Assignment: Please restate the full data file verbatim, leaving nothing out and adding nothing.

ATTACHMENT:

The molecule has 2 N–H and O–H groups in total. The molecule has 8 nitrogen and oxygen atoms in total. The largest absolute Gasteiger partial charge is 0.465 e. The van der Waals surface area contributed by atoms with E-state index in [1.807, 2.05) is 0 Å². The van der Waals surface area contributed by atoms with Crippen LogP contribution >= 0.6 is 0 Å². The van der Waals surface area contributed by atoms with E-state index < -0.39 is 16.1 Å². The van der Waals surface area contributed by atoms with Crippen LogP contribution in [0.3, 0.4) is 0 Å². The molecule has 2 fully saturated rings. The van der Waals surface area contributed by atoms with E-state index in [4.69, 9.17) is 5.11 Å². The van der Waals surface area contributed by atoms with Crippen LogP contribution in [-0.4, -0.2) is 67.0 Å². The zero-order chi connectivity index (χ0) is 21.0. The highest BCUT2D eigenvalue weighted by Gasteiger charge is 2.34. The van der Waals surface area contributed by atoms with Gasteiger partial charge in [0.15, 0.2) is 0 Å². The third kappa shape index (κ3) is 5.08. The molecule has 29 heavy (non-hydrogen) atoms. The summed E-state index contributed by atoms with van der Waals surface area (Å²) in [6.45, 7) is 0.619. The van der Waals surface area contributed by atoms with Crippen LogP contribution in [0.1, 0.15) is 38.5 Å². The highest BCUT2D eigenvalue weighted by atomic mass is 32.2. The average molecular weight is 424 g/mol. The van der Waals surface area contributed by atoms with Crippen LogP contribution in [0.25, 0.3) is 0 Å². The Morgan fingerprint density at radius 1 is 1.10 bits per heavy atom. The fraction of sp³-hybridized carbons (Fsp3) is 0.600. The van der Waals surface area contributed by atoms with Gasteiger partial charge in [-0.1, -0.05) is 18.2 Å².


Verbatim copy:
The molecule has 2 N–H and O–H groups in total. The molecule has 8 nitrogen and oxygen atoms in total. The largest absolute Gasteiger partial charge is 0.465 e. The van der Waals surface area contributed by atoms with E-state index in [1.807, 2.05) is 0 Å². The van der Waals surface area contributed by atoms with Crippen LogP contribution >= 0.6 is 0 Å². The van der Waals surface area contributed by atoms with E-state index < -0.39 is 16.1 Å². The van der Waals surface area contributed by atoms with Crippen LogP contribution in [0.3, 0.4) is 0 Å². The molecule has 2 fully saturated rings. The van der Waals surface area contributed by atoms with E-state index in [4.69, 9.17) is 5.11 Å². The van der Waals surface area contributed by atoms with Crippen LogP contribution in [-0.4, -0.2) is 67.0 Å². The zero-order chi connectivity index (χ0) is 21.0. The highest BCUT2D eigenvalue weighted by Gasteiger charge is 2.34. The van der Waals surface area contributed by atoms with Gasteiger partial charge in [0.15, 0.2) is 0 Å². The third kappa shape index (κ3) is 5.08. The molecule has 29 heavy (non-hydrogen) atoms. The summed E-state index contributed by atoms with van der Waals surface area (Å²) in [6.45, 7) is 0.619. The van der Waals surface area contributed by atoms with Crippen LogP contribution in [0.1, 0.15) is 38.5 Å². The highest BCUT2D eigenvalue weighted by atomic mass is 32.2. The average molecular weight is 424 g/mol. The van der Waals surface area contributed by atoms with Crippen LogP contribution in [0.25, 0.3) is 0 Å². The Morgan fingerprint density at radius 1 is 1.10 bits per heavy atom. The fraction of sp³-hybridized carbons (Fsp3) is 0.600. The van der Waals surface area contributed by atoms with Gasteiger partial charge in [-0.1, -0.05) is 18.2 Å².